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Swimmers Make a Splash, Raise Money for Cancer

With the sound of ’80s and ’90s music pulsing in the background, Mills and Bay Area community members backstroked, front-crawled, butterflied and doggie paddled their way to raise money for cancer research on the weekend of Oct. 1-2.

Held at Trefethen Aquatic Center, it was the 10th annual Women’s Cancer Resource Center Swim A Mile. Swimmers used everything from fins to goggles, swim caps to kickboards, to help them complete their mile. Volunteers and participants alike chatted and cheered each other on as an announcer kept a running commentary on the names of the individuals that completed their mile, who they were swimming in honor of, the time it took them to complete the mile and how many years they had participated in Swim A Mile.

By 3 p.m. on Sunday, participants had raised $182,000, according to Peggy McGuire, executive director of WCRC. McGuire, who said this is her first Swim A Mile, was confident that the fundraiser would reach the goal of $250,000. “I’m assured by people who’ve been involved in past swims that the money continues to come in significantly for several months afterwards.”

Participants, volunteers, friends and family attached slips of paper to the “Memory Wall” with the names of those they wished to honor.

Ruth Lopez, the mother of a participant, said that she overcame cancer three years ago. She beamed as she added her homemade sign reading, “Ruth Lopez, cancer free” to the many names already lovingly attached to the Memory Wall.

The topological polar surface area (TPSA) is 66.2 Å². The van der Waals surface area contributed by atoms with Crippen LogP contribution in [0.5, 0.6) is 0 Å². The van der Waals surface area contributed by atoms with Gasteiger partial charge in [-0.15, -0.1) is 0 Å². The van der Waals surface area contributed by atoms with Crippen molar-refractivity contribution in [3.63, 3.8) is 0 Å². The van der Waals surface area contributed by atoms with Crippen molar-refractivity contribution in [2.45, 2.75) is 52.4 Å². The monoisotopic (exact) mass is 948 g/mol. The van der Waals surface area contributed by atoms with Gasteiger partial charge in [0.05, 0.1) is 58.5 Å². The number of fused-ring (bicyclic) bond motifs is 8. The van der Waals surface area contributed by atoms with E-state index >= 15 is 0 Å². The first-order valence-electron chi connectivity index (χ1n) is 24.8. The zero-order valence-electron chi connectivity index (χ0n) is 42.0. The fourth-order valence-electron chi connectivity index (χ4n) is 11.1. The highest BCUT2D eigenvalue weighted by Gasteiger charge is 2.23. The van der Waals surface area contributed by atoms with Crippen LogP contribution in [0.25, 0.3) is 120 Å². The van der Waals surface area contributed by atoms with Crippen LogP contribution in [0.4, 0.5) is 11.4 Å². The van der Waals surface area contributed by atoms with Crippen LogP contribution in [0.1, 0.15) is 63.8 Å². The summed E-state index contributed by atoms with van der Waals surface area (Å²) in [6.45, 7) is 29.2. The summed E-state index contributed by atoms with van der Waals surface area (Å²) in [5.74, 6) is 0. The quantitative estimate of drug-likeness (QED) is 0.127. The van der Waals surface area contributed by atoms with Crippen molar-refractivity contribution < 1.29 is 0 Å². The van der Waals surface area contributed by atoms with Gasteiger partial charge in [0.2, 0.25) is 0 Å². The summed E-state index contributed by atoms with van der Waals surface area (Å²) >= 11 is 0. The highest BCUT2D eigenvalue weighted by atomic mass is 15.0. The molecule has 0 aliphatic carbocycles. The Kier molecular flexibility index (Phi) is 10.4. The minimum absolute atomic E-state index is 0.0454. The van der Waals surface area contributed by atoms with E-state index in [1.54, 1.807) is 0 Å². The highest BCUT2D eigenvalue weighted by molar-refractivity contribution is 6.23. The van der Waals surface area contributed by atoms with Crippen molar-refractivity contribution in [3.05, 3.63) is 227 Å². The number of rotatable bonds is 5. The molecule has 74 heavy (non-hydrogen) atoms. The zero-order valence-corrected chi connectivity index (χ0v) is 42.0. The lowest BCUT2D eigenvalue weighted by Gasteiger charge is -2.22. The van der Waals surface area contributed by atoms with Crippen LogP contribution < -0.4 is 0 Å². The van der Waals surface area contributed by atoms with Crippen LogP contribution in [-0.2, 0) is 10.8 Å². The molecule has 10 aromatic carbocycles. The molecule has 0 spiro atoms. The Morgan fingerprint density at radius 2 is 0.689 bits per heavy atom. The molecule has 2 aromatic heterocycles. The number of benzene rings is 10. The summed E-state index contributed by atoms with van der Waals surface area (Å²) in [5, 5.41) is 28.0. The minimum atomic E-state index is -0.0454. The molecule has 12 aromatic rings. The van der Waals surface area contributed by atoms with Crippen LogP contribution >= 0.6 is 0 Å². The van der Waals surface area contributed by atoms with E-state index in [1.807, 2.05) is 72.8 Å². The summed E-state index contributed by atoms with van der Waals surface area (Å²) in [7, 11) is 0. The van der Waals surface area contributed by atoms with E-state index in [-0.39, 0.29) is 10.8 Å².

As swimmers readied themselves before hitting the water, some wrote the names of family, friends and colleagues whom they were swimming in honor of on various parts of their body. Roxanne Bowers, of Livermore, Calif., proudly sported “Mom” on her left shoulder, “Bonnie” on her right, and the names of two childhood friends on her legs. “They’re giving me the fuel to go,” she said.

George Miller, Sarah Fisher and their 8-year old twin daughters, Hannah and Kate, swam as a team – each swimming a quarter of the mile. They offered words of encouragement to each other as they took turns swimming laps. Fisher, who has participated in Swim A Mile for the past two years, said they were swimming in memory of her mother, as well as various friends who have been affected by cancer. “We get to help raise money, and it’s for a wonderful cause,” she said. Hannah and Kate were very enthusiastic in particular; Kate shook a noisemaker in time with her exclamations of, “Go, Daddy, Go!” while Hannah, with a large grin on her face, announced, “I’ll do half a mile next year.”

Enthusiasm like Hannah’s is an important aspect of the Swim A Mile for WCRC’s McGuire. “It’s all about feeling good. That’s one of the things I’ve learned in this job: how important it is to celebrate life in these events,” she said. “Yeah, they’re fundraisers, but they’re ways that people come together to express their gratitude for being together still or for the help they’ve gotten. That’s pretty powerful.”

For information on the Women’s Cancer Resource Center, or how to help with other WCRC fundraisers, visit